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These pretzels are making me thirsty!

Actually, right now I'm eating popcorn and M&Ms. In bed (the crumbs are on John's side, heh heh). And washing it down with a Mike's (light) Hard Lemonade. I figure it's fine since I ran two miles today and mopped the kitchen floor and battled an unnaturally strong water bug over the weekend. Oh, and then there was that near nervous breakdown on Sunday, too. Yeah, I deserve the white trash snack at the very least. And maybe also a hot stone massage, or, you know, a padded cell and some restraints.

For once, I'm actually not ready to discuss or analyze Bryce and his issues in this forum; I'm still digesting too many thoughts, emotions, and options. Anne Lamott suggested that instead, I write about my experience with school lunches, so here we go.

Since I went to Chicago Public Schools for elementary school, we actually did not have a cafeteria. They trucked in boxed lunches every day, and we all ate at our desks. Oh, sure, it sounds glamorous, having lunch delivered daily to our elementary school, but no. The "boxes" were flimsy, flat ventilated containers of what tasted, looked, and felt like FDA rejects. The best day was pizza day, unless you got a box that had been stuck on the bottom, in which case your cheese and sausage (if that's what they really were) were stuck in a gooey, warm mass on the top of the paper-thin lid when you opened it: yuck. An anal kid like me would insist on scraping every last cheese and tomato sauce molecule off the top of the box and back onto the soggy, white, pinhole-covered crust in an effort to make it right, to fix it, to complete it.

One day in second grade, the class trouble maker decided to take my quirks and wield them to his sheer entertainment. I was picking at my low grade beef, trying to find the most consistent non-grisel-y texture, and a look of horror came over his face as he stared at my plate: "Look at that! Those are roach eggs! ROACH EGGS ON YOUR PLATE!" I turned my head back to my white plastic spork/foon, suspended over the gray lifeless mass on my spongy cardboard lunch plate. Yep, it looked like roach eggs, alright. On a gullible, stupid impulse, I tossed the fork away and the food went flying a few desks away. My teacher, my favorite teacher ever, the teacher who always liked me because I laughed at the jokes that nobody else understood and I always followed directions and I was quiet and cooperative and I did good work and I came to school on time and was a low maintenance, high performing second grader, looked up from her (probably gourmet) lunch just in time to see me flinging food across the room. Our eyes met. My heart fell. There was no understanding or concern in her eyes, no look that suggested she might need to investigate the situation before jumping to conclusions about her star pupil: only anger and grave, grave disappointment. "Kristen, did you just THROW YOUR FOOD?" My face was in flames, I stammered, "Yes, but, but, he told me it had roach eggs on it and--" she wasn't listening. Another teacher, a teacher who didn't like me (she was just jealous of my obvious good standing, the insecure hag) walked in right then. My teacher looked at her, and in the now silent class, announced to Jealous Hag Teacher, "this is one of my best students. I don't know what is going on today. She just threw her food across the room!" Jealous Hag Teacher glared at me and said something unclever and rude, like, "well, well." My teacher then sealed my fate: "Kristen, go stand out in the hall until I tell you to come back in."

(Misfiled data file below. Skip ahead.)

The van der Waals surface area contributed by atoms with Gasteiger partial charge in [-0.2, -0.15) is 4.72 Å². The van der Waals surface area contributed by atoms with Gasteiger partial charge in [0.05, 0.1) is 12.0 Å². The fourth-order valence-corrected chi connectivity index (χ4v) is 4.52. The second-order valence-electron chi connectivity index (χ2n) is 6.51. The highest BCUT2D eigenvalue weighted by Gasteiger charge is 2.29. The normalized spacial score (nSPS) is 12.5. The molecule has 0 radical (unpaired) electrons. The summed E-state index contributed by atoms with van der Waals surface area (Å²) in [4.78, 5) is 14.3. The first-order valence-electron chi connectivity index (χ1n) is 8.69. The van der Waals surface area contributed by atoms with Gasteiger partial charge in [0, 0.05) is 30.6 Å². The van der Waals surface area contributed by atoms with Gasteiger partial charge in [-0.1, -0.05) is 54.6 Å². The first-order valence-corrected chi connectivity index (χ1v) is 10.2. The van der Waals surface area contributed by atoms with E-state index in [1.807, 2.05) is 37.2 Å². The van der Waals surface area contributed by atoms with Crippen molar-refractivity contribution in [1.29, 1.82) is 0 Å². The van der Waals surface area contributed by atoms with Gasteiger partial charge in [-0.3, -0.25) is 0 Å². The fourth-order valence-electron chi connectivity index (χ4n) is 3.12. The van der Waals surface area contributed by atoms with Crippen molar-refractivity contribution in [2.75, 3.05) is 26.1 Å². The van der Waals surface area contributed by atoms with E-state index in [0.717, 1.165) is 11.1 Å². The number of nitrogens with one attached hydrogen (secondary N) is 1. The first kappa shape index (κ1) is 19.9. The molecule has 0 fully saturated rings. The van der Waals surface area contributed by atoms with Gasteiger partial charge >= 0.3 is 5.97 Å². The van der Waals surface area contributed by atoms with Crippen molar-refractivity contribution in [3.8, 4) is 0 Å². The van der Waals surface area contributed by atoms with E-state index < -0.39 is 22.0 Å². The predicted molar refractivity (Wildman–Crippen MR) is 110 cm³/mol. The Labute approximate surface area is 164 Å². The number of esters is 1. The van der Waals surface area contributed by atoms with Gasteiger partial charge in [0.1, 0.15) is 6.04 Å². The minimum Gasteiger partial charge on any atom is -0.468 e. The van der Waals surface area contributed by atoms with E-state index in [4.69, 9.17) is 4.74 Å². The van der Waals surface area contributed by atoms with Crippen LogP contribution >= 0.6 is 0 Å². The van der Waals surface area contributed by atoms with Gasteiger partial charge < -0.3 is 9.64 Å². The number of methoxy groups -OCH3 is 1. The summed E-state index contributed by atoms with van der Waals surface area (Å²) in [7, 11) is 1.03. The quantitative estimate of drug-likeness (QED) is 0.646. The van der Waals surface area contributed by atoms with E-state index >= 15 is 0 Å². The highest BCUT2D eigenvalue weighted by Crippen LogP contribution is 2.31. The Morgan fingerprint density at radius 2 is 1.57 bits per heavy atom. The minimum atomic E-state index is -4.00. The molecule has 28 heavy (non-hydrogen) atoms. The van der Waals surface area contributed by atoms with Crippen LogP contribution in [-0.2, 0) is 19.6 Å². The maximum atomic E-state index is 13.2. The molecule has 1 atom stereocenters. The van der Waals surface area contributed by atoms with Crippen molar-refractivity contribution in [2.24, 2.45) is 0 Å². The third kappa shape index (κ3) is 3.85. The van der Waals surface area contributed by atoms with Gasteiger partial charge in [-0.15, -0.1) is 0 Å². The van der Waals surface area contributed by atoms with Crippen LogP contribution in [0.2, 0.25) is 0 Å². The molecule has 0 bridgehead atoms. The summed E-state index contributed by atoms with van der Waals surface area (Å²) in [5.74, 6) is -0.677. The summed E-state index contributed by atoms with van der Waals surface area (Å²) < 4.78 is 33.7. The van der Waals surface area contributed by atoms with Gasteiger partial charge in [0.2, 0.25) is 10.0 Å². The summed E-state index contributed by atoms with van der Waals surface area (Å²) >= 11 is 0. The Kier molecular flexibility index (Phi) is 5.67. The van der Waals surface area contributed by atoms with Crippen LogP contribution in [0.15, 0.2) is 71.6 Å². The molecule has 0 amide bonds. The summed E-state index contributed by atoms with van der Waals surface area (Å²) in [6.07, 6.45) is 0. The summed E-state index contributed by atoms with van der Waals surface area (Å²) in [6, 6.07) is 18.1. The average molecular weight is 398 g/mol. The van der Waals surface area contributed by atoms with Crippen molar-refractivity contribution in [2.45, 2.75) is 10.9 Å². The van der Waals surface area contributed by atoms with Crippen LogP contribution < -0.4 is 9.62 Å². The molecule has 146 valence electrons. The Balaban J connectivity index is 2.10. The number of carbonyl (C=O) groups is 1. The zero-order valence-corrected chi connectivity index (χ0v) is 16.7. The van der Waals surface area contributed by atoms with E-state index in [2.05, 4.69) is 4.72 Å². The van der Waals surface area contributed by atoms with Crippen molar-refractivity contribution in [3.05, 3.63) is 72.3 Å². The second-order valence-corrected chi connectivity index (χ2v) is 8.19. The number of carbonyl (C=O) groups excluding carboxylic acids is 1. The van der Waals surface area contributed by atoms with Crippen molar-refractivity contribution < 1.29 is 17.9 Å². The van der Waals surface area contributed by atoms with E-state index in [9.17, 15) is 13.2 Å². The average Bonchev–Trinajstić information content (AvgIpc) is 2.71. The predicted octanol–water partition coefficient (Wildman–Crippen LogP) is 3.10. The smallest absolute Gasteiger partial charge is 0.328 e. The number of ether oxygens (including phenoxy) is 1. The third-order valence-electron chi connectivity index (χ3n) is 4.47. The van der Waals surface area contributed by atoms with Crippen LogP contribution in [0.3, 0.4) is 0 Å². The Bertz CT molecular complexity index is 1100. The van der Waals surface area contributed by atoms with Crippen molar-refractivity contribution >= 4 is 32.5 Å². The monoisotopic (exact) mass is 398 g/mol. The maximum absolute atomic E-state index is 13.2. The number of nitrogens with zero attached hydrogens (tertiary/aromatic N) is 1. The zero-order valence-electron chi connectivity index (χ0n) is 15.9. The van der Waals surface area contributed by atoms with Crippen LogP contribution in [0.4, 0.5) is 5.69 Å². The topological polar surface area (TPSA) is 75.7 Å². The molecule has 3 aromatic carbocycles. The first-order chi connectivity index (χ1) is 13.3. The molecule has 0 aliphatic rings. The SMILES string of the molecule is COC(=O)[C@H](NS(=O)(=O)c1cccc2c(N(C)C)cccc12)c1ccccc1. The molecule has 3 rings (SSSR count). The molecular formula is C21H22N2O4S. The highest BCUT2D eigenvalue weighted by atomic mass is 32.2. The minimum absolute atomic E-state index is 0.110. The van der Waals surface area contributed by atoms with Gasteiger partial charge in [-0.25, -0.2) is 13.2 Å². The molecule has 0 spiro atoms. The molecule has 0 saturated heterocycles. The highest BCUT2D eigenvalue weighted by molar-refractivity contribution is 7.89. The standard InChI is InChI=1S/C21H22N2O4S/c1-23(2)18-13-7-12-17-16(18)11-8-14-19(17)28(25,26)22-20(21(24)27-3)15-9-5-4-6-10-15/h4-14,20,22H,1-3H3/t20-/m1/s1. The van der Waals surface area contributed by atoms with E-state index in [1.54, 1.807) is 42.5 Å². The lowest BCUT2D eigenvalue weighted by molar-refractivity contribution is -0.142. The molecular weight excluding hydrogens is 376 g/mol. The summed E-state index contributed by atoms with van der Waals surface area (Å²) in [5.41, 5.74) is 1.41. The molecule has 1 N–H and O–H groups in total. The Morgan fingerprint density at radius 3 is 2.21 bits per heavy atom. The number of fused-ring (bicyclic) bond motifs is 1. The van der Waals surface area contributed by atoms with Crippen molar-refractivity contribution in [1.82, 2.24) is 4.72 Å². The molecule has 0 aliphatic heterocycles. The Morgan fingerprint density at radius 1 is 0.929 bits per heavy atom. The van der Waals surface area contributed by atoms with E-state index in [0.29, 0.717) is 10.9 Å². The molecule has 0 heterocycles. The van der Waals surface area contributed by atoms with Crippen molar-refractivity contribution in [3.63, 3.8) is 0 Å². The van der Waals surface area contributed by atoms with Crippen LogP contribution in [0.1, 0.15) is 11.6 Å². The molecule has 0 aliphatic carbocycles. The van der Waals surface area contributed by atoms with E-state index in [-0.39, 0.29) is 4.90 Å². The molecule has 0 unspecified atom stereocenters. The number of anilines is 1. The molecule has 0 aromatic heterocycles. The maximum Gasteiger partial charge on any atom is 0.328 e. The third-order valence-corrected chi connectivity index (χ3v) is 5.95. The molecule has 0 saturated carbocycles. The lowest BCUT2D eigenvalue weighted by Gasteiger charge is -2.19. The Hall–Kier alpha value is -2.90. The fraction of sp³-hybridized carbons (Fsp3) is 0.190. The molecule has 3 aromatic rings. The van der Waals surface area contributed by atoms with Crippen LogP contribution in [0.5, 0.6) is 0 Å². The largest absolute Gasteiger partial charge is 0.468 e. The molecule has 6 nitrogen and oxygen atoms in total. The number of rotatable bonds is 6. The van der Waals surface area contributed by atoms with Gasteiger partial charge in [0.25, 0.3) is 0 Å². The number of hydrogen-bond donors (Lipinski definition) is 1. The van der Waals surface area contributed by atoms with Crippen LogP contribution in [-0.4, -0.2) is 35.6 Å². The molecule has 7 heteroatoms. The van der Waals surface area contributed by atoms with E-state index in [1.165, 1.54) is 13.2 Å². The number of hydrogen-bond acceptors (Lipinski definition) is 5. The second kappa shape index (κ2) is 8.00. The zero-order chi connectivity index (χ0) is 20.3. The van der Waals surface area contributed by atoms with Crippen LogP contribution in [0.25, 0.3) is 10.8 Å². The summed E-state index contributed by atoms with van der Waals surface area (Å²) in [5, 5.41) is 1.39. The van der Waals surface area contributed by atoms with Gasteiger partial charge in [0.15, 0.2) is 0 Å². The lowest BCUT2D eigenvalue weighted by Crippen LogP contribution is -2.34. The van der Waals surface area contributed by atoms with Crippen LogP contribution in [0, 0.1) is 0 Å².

Great, I thought as I stood in the dingy, narrow hallway like the little delinquent I'd become at the hands of the class troublemaker (who kept his mouth shut and got off scott-free by the way): just look at me now! As I was standing there, my cheeks still burning in humiliation, my feet and hands trying to find a natural pose while I stuck out so obviously from the painted concrete block walls, I heard footsteps coming toward me. What now? Oh, crap, it's a parent! Another adult to shame me. Clop, clop, clop, clop. It was somebody's mom and I started to drop my gaze to the dirty tile floor, but she caught my eye first. I searched her face for what I knew would be a silent scold, another hurried adult assumption based on a lack of information about me, and I prepared to harden my face in return, but I didn't have to. She looked at me with a soft, slightly amused glance that my adult memory interprets to mean that she knew I didn't belong out there. She smiled a peaceful, understanding smile. My second grade self was confused by that smile, but thankful for it anyway. After Jealous Hag Teacher left and I returned to the classroom, I felt somehow silently, secretly vindicated.

Enough memory mining. Back to littering John's side of the bed with popcorn kernels and pretending life's one big, entertaining sitcom with quick resolutions and easy answers. Or at least more laughs than sobs.

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